Andreas, as well as maintain the reference grids used by land surveyors. Probing the Earth’s past through a detailed reading of the geological record is furnishing information about the behavior of climate and ecological systems that will be crucial to a future in which human activities become ever more potent forces of global environmental change.
The linkage between basic and applied research is growing stronger because some of the toughest problems facing the United States and the world at large require a deep understanding of the physical, chemical, and biological processes that govern terrestrial systems. These practical issues cannot be addressed successfully without a vigorous program of basic research across the full spectrum of Earth science. Moreover, they call for substantial enhancements in the methodologies for integrating observations from the various disciplines into system-level models with predictive capabilities. Given the improved technical means for acquiring vast new data sets and modeling complex dynamic systems, the opportunities for furthering these aspects of the Earth science agenda have never been better.
Four federal departments and three independent federal agencies have significant activities in Earth science ( Appendix A ). These organizations support a mixture of basic and applied research, including multidisciplinary studies of mission-oriented problems ranging from environmental remediation and climate change assessment to anticipating the behavior of active faults and volcanoes. The National Science Foundation (NSF) plays a crucial role in this milieu as the sole agency whose primary mission is basic research and education. Only the NSF, through its Earth Science Division (EAR), provides significant funding for investigator-driven, fundamental research in all of the core disciplines of Earth science. 1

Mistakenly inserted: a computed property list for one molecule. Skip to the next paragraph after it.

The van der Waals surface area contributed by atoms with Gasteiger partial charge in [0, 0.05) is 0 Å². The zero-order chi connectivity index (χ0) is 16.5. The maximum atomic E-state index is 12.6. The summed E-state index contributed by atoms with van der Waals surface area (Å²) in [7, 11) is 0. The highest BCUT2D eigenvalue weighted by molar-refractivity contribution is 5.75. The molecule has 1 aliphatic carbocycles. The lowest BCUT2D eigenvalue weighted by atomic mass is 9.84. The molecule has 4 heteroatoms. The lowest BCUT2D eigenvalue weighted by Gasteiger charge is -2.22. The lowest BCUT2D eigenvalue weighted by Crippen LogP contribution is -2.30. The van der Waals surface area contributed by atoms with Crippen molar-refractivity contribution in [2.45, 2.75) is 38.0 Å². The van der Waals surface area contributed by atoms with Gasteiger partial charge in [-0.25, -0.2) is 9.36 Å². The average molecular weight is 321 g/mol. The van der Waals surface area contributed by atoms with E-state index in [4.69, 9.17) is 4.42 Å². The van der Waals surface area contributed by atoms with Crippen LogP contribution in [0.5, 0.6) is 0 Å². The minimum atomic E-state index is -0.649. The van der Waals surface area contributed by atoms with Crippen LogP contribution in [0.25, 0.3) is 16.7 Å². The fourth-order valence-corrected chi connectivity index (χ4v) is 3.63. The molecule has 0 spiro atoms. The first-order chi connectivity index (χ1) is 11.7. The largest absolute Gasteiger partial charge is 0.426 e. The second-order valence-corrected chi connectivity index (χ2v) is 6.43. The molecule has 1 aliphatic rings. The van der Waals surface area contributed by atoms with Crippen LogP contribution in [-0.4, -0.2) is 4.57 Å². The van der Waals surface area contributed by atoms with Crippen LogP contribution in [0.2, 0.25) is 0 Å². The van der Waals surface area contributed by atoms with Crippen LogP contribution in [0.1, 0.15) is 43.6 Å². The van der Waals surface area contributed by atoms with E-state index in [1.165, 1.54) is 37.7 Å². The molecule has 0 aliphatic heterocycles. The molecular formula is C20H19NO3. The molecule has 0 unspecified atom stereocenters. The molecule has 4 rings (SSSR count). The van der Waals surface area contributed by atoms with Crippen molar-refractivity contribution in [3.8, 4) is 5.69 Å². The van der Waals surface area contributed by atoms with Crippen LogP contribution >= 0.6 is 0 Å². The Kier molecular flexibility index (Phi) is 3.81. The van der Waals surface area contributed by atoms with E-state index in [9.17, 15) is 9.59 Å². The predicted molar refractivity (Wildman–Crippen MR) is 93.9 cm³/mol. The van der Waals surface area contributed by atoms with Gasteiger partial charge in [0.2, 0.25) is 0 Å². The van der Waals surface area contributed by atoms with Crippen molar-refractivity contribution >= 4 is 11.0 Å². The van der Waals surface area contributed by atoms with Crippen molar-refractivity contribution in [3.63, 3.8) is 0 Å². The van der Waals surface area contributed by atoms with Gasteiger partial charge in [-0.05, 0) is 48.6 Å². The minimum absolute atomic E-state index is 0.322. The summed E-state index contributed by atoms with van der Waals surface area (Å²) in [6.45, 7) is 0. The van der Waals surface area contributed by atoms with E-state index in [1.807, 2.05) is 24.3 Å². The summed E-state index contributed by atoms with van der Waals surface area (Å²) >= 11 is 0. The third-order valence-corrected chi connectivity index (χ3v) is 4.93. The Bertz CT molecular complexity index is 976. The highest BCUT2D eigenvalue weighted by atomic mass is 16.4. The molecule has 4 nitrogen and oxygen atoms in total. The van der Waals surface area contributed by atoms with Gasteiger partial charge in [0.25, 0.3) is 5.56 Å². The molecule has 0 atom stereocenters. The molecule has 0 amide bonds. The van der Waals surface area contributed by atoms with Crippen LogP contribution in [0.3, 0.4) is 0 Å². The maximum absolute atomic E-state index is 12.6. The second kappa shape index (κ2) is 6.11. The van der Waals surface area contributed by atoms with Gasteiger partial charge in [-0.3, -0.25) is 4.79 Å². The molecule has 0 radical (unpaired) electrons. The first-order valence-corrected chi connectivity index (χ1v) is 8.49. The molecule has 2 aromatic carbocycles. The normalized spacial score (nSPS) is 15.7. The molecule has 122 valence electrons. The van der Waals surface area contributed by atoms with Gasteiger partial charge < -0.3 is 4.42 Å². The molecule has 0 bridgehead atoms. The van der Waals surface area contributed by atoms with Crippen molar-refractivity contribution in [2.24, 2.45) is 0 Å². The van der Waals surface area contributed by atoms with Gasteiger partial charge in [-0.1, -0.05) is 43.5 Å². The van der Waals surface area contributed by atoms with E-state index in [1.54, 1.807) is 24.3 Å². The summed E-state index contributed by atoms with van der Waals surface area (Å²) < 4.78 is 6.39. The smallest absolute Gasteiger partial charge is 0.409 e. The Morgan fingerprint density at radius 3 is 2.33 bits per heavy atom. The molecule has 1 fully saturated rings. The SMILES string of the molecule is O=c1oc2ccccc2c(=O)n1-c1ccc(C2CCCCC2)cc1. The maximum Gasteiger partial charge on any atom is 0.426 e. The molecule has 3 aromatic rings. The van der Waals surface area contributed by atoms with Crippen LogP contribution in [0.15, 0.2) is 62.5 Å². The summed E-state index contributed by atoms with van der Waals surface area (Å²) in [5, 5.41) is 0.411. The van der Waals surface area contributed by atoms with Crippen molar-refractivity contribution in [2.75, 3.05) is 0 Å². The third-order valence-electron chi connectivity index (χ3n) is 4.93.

The future of EAR is important because this NSF division now shoulders an increasing burden of the national effort in basic Earth science ( Figure 1.1 ). In terms of buying power, the annual expenditures of EAR have grown about a factor of two during the last 20 years, reaching $97 million in 1999 (see Appendix A for a breakdown). However, the past few years have seen a substantial decline in the support of Earth science by other federal
EAR is part of NSF’s Geoscience Directorate, which also comprises the divisions of Atmospheric Science and Ocean Science. This report employs NSF terminology: Earth science is the subset of geoscience concerned with the study of the Earth’s solid surface, crust, mantle, and core. The disciplines of Earth science include geology, geophysics, geochemistry, geobiology, hydrology, and related fields.